From a press report: Wednesday, July 03, 2002
Army buries nurse with honors for career of courage under fire
A survivor of two wars, a prison camp and near starvation, Colonel Ruby Bradley, one of the most decorated women in U.S. military history, was laid to rest in Arlington National Cemetery yesterday, nearly 40 years after she retired from the
Colonel Bradley, a native of Spencer, West Virginia, died May 28 in Hazard, Kentucky, at age 94 after a heart attack.
Her military record included 34 medals and citations of bravery, including two Legion of Merit medals, two Bronze stars, two Presidential Emblems, the World War II Victory Medal and the U.N. Service Medal.
She was also the recipient of the Florence Nightingale Medal, the Red Cross' highest international honor.
Colonel Bradley was honored with a military funeral in the historic cemetery overlooking the nation's capital. Her coffin was escorted to the grave site by six white horses, and the symbolic riderless horse followed, while the Army Band played traditional hymns.
A firing party of seven sounded three volleys in her honor, and the flag covering her coffin was folded and presented to a relative. Several family members and Army soldiers laid roses on the coffin, saluting as they turned to leave.
Colonel Bradley entered the Army Nurse Corps as a surgical nurse in 1934. When the Japanese attacked Pearl Harbor in 1941, Colonel Bradley was 34 and serving at Camp John Hay in the Philippines.
Three weeks later, she was captured; in 1943, she was moved to the Santo Tomas Internment Camp in Manila, the Filipino capital. It was there that she and several other imprisoned nurses earned the title “Angels in Fatigues” from fellow captives.
For the next several months, she provided medical help to the prisoners and sought to feed starving children by shoving food into her pockets whenever she could, often going hungry herself.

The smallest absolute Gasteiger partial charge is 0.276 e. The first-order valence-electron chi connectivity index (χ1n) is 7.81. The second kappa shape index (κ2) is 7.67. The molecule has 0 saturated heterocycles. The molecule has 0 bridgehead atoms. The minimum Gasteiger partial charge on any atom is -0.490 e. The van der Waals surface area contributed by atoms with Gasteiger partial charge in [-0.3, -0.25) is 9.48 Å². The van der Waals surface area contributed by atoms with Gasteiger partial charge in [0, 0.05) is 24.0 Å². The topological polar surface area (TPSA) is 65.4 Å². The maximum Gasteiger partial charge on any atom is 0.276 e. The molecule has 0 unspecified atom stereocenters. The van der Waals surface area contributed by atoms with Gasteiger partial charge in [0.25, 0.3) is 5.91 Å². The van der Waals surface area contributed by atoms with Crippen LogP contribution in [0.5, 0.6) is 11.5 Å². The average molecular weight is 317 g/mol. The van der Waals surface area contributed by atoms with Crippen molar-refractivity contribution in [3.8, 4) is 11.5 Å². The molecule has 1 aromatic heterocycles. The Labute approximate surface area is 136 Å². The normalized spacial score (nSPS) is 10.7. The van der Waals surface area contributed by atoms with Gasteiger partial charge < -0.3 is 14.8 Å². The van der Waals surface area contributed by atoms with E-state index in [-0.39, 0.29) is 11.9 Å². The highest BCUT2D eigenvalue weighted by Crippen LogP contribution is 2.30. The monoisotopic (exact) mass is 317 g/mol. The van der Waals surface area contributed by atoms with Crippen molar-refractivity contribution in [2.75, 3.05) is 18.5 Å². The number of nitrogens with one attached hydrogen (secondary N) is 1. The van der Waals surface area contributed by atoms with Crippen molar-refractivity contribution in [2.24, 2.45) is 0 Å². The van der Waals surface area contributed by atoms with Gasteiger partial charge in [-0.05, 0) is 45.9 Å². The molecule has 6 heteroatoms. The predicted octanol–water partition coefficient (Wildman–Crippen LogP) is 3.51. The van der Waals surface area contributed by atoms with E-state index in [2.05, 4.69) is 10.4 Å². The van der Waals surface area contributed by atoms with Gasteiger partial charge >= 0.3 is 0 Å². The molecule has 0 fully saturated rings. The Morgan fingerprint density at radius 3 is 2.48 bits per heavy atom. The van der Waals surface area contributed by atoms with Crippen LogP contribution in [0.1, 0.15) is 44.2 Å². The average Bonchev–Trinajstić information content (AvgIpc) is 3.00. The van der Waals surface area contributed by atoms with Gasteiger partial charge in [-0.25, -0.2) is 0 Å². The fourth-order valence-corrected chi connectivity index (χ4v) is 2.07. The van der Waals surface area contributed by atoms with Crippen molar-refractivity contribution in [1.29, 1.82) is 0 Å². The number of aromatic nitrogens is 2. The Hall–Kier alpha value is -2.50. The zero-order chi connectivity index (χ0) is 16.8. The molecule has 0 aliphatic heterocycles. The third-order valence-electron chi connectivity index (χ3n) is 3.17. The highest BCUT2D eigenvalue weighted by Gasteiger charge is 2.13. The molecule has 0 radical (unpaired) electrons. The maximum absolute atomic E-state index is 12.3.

The weight she shed made room in her uniform for smuggling surgical equipment into the prisoner-of-war camp that she used to assist in 230 operations and deliver 13 children.
On February 3, 1945, U.S. troops stormed the gates of the Japanese camp and liberated Colonel Bradley and her fellow prisoners, ending her three years of captivity.
At 80 pounds, Colonel Bradley returned home to West Virginia and waited five years before returning to the battlefield during the Korean War.
Colonel Bradley served as a frontline Army nurse in evacuation hospitals in Korea. It was there that she refused to leave until she had loaded the sick and wounded onto a plane while surrounded by 100,000 Chinese soldiers.
She escaped just in time, as her ambulance exploded behind her.
“You got to get out in a hurry when you have somebody behind you with a gun,” Colonel Bradley said once in a TV interview.
After three decades of military service, Colonel Bradley retired from the Army in 1963.
On December 1, 1999, then 91 years of age, Colonel Ruby Bradley received more than a dozen military awards to replace those she had lost over the years. She is the nation's most highly-decorated female veteran. Senator Rockefeller presented the medals and ribbons to Bradley, a veteran of World War II and the Korean War, who
lives in Spencer, West Virginia. She was a U.S. Army nurse and a POW for two years in the Philippines and was known as the “Angel in Fatigues” at Santo Tomas Internment Camp in Manila. The replacement awards reportedly included the Legion of Merit medals, the Bronze Star, two Presidential Emblems, the Meritorious Unit Emblem, The American Defense Service Medal, the American Campaign Medal, the Asiatic-Pacific Campaign Medal, the World War II Victory Medal, the Army Occupational Medal with Japan clasp, three Korea Service medals, the Philippine Liberation Medal, the Philippine Independence Ribbon and the United Nations Service Medal.
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Michael Robert Patterson was born in Arlington and is the son of a former officer of the US Army. So it was no wonder that sooner or later his interests drew him to American history and especially to American military history. Many of his articles can be found on renowned portals like the New York Times, Washingtonpost or Wikipedia.
Reviewed by: Michael Howard